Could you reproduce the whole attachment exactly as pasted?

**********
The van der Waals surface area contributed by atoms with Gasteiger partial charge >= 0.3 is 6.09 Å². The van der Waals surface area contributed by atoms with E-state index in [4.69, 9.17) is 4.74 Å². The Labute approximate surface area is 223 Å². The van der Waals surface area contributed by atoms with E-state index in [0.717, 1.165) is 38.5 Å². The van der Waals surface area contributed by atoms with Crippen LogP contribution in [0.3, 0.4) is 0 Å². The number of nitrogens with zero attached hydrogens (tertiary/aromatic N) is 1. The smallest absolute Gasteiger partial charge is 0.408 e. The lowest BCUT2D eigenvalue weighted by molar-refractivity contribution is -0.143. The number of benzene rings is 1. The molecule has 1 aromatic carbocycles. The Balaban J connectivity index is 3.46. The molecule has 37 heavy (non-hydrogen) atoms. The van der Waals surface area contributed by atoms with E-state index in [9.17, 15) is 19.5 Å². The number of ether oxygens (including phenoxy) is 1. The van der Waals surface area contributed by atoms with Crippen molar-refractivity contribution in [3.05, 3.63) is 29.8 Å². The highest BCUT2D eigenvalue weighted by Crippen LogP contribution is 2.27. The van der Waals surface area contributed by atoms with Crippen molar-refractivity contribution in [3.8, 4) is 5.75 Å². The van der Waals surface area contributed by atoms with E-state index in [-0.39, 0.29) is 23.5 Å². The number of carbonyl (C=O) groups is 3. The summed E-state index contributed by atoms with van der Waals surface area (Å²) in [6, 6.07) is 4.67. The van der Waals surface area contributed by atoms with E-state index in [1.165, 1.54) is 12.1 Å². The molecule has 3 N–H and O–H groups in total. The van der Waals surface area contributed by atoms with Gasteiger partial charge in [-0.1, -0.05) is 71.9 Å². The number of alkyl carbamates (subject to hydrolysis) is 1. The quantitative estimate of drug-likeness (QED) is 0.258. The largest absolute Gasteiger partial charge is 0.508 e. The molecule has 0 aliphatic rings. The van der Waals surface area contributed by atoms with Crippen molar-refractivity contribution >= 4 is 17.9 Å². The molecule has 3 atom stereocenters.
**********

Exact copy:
The van der Waals surface area contributed by atoms with Gasteiger partial charge >= 0.3 is 6.09 Å². The van der Waals surface area contributed by atoms with E-state index in [4.69, 9.17) is 4.74 Å². The Labute approximate surface area is 223 Å². The van der Waals surface area contributed by atoms with E-state index in [0.717, 1.165) is 38.5 Å². The van der Waals surface area contributed by atoms with Crippen LogP contribution in [0.3, 0.4) is 0 Å². The number of nitrogens with zero attached hydrogens (tertiary/aromatic N) is 1. The smallest absolute Gasteiger partial charge is 0.408 e. The lowest BCUT2D eigenvalue weighted by molar-refractivity contribution is -0.143. The number of benzene rings is 1. The molecule has 1 aromatic carbocycles. The Balaban J connectivity index is 3.46. The molecule has 37 heavy (non-hydrogen) atoms. The van der Waals surface area contributed by atoms with E-state index in [9.17, 15) is 19.5 Å². The number of ether oxygens (including phenoxy) is 1. The van der Waals surface area contributed by atoms with Crippen molar-refractivity contribution in [3.05, 3.63) is 29.8 Å². The highest BCUT2D eigenvalue weighted by Crippen LogP contribution is 2.27. The van der Waals surface area contributed by atoms with Crippen molar-refractivity contribution in [3.8, 4) is 5.75 Å². The van der Waals surface area contributed by atoms with E-state index in [-0.39, 0.29) is 23.5 Å². The number of carbonyl (C=O) groups is 3. The summed E-state index contributed by atoms with van der Waals surface area (Å²) in [6, 6.07) is 4.67. The van der Waals surface area contributed by atoms with E-state index in [1.165, 1.54) is 12.1 Å². The molecule has 3 N–H and O–H groups in total. The van der Waals surface area contributed by atoms with Gasteiger partial charge in [-0.1, -0.05) is 71.9 Å². The number of alkyl carbamates (subject to hydrolysis) is 1. The quantitative estimate of drug-likeness (QED) is 0.258. The largest absolute Gasteiger partial charge is 0.508 e. The molecule has 0 aliphatic rings. The van der Waals surface area contributed by atoms with Crippen molar-refractivity contribution >= 4 is 17.9 Å². The molecule has 3 atom stereocenters.